Transducin and the inhibitory nucleotide regulatory protein inhibit the stimulatory nucleotide regulatory protein mediated stimulation of adenylate cyclase in phospholipid vesicle systems.

Published

Journal Article

The adenylate cyclase coupled inhibitory nucleotide regulatory protein (Ni) and the bovine retinal nucleotide regulatory protein transducin (T) appear to share some common functional properties since their GTPase activity is stimulated to similar extents by the retinal photoreceptor rhodopsin. In the present work, we sought to assess whether these functional similarities might extend to their interaction with adenylate cyclase. This necessitated the development of reconstitution systems in which guanine nucleotide regulatory protein mediated inhibition of adenylate cyclase activity could be demonstrated and characterized in a lipid milieu. In the absence of the pure human erythrocyte stimulatory nucleotide regulatory protein (Ns), the insertion into phospholipid vesicles of either pure Ni from human erythrocytes or pure bovine T with the resolved catalytic moiety of bovine caudate adenylate cyclase (C) does not establish GppNHp inhibition of either Mg2+- or forskolin-stimulated adenylate cyclase. However, the coinsertion into lipid vesicles of either Ni or T with Ns and resolved C results in an inhibition of Ns(GppNHp) stimulatable C activity. As is the case in intact membranes, the reconstituted inhibition of the Ns-stimulated C activity extends into the steady-state phase of time courses of activity. This inhibition is highly sensitive to the MgCl2 concentration. At 2 mM MgCl2, the inhibition is greater than 80% while at 50 mM MgCl2 it is only approximately 20%.(ABSTRACT TRUNCATED AT 250 WORDS)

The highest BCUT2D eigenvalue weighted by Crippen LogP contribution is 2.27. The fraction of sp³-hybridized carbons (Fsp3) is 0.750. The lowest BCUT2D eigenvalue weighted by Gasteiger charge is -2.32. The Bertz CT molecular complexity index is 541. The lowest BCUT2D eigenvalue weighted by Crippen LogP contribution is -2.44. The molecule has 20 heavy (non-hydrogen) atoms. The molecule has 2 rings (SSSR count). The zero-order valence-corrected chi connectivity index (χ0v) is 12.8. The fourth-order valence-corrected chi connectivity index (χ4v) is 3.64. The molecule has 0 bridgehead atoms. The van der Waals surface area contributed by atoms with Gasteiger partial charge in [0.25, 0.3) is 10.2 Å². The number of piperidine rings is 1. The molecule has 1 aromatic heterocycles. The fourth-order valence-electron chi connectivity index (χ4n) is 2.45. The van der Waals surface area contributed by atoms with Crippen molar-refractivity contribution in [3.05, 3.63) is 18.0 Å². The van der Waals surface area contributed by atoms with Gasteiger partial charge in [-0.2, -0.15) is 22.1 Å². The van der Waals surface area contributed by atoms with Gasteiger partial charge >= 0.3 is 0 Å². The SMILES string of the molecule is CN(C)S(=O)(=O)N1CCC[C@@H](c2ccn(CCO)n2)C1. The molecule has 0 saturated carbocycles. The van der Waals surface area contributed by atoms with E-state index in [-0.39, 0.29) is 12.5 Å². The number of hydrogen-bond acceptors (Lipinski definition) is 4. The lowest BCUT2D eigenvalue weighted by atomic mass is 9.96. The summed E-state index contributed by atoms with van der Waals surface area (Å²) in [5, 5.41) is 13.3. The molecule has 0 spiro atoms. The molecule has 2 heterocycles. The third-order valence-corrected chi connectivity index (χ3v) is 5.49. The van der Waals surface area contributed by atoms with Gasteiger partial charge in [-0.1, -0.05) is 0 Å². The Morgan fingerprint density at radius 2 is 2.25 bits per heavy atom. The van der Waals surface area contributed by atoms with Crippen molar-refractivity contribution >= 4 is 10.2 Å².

Full Text

Duke Authors

Cited Authors

  • Cerione, RA; Codina, J; Kilpatrick, BF; Staniszewski, C; Gierschik, P; Somers, RL; Spiegel, AM; Birnbaumer, L; Caron, MG; Lefkowitz, RJ

Published Date

  • August 13, 1985

Published In

Volume / Issue

  • 24 / 17

Start / End Page

  • 4499 - 4503

PubMed ID

  • 3933556

Pubmed Central ID

  • 3933556

International Standard Serial Number (ISSN)

  • 0006-2960

Digital Object Identifier (DOI)

  • 10.1021/bi00338a002

Language

  • eng

Conference Location

  • United States